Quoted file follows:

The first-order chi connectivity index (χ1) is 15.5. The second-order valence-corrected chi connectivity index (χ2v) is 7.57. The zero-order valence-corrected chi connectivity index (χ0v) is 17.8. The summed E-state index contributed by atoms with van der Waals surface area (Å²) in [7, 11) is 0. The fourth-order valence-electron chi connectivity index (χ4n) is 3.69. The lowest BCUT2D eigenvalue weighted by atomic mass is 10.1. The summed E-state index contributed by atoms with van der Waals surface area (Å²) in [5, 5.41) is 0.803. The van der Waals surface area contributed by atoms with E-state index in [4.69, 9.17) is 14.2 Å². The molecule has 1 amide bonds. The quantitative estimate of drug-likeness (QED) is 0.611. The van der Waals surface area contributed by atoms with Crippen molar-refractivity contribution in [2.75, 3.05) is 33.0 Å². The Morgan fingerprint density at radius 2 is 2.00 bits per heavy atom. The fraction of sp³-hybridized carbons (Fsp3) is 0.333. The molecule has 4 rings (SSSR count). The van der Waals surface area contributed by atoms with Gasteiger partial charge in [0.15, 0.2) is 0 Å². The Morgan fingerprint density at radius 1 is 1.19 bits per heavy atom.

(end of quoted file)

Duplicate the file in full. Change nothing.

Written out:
The first-order chi connectivity index (χ1) is 15.5. The second-order valence-corrected chi connectivity index (χ2v) is 7.57. The zero-order valence-corrected chi connectivity index (χ0v) is 17.8. The summed E-state index contributed by atoms with van der Waals surface area (Å²) in [7, 11) is 0. The fourth-order valence-electron chi connectivity index (χ4n) is 3.69. The lowest BCUT2D eigenvalue weighted by atomic mass is 10.1. The summed E-state index contributed by atoms with van der Waals surface area (Å²) in [5, 5.41) is 0.803. The van der Waals surface area contributed by atoms with E-state index in [4.69, 9.17) is 14.2 Å². The molecule has 1 amide bonds. The quantitative estimate of drug-likeness (QED) is 0.611. The van der Waals surface area contributed by atoms with Crippen molar-refractivity contribution in [2.75, 3.05) is 33.0 Å². The Morgan fingerprint density at radius 2 is 2.00 bits per heavy atom. The fraction of sp³-hybridized carbons (Fsp3) is 0.333. The molecule has 4 rings (SSSR count). The van der Waals surface area contributed by atoms with Gasteiger partial charge in [0.15, 0.2) is 0 Å². The Morgan fingerprint density at radius 1 is 1.19 bits per heavy atom.